Don’t get me wrong. I still struggled — a lot. Again, my rhythm memorization was still horrible and I would never ask our teacher to review the move because everyone else had it down. Nevertheless, it felt as if I was in a class I actually belonged in. 

Of course, like any sport, there were good and bad days. There were days where I would get in the car and when my mom asked how it went, I would reply with “It wasn’t bad.” Those were the good days. On bad days, I held back tears until I got in the car and wouldn’t even let my mom ask me how it went before I would break down bawling.

Unfortunately, I can’t say I had more good days than bad days. I genuinely considered quitting dance altogether after my first Hip Hop season. However, I conjured up every shred of courage that I had and decided to continue into the next season. 

I found myself improving more and more with each new season of Hip Hop. By freshman year, I rediscovered my love for musical theater and decided to jump back into it. By that time, I had built a stronger bond with the girls I danced with and truly felt like I belonged in that class. We performed “Cell Block Tango” from Chicago and, to this day, it is my favorite dance I’ve ever performed in. Then, along with Hip Hop and Musical Theater, I decided to add Jazz, Contemporary, and Ballet to my repertoire.

My 9th grade troupe in a promotional photo for “Cell Block Tango” from Chicago. (courtesy of Monique Techniques Photography)

It didn’t even take me a week to realize how hard Contemporary and Ballet would be. There were so many terms that I didn’t know, so many people I didn’t know. I thought I had become very well-acquainted with the majority of the girls in my studio; evidently, I was very wrong. It was the same feeling 5th grade Gracie had when she was in Musical Theater. Inexperienced, unprepared, unknown, and just out of place. However, I didn’t quit Ballet for that reason, I actually kind of liked Ballet. It was the teacher who destroyed any shred of confidence I ever had. Which, mind you, wasn’t a lot to begin with.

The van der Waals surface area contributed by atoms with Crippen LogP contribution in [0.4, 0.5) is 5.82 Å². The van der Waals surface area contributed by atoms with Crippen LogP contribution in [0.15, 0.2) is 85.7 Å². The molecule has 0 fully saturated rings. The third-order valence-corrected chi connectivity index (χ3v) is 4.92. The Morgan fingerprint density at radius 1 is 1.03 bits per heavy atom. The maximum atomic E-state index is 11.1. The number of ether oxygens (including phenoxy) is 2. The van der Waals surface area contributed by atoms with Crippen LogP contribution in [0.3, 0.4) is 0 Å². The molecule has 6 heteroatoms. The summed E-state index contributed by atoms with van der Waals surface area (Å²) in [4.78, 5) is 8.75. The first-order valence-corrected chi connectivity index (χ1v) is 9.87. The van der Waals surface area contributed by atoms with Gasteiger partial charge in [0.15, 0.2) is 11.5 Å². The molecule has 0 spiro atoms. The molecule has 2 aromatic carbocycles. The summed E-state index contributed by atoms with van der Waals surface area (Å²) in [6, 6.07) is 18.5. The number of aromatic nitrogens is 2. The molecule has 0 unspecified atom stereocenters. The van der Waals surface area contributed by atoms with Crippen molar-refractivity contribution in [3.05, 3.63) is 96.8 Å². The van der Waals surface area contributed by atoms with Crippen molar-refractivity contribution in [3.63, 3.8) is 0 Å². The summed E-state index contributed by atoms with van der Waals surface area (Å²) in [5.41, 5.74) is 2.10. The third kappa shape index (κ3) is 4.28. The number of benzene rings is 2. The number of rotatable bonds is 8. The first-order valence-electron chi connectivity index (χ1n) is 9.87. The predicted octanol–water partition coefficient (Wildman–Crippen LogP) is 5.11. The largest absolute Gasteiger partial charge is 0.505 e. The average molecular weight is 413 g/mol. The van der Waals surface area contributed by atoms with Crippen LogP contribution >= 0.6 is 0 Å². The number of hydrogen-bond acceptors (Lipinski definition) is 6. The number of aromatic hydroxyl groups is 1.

I walked into the second day of Ballet feeling pretty happy and confident, for I had just got done with my Hip Hop class. I headed over to the bar to warm up and stretch when the teacher attempted to get my attention.

“Gracie, what did you have for dinner today?” she asks with a welcoming smile spreading ear to ear.

“Grilled chicken,” I replied with no sense of suspicion whatsoever. 

“Hm, I can tell.” 

Oh, what I wouldn’t give to see the expression on my face when those words came out of her mouth. What was a 15 year old supposed to say to that? “Oh, sorry, I guess I’ll just skip dinner every time I have Ballet”? I had never been so embarrassed. The girls around me didn’t laugh as I’m sure the teacher was hoping they would. Instead, they just looked at me with the same expression I had on my face. Utter disbelief.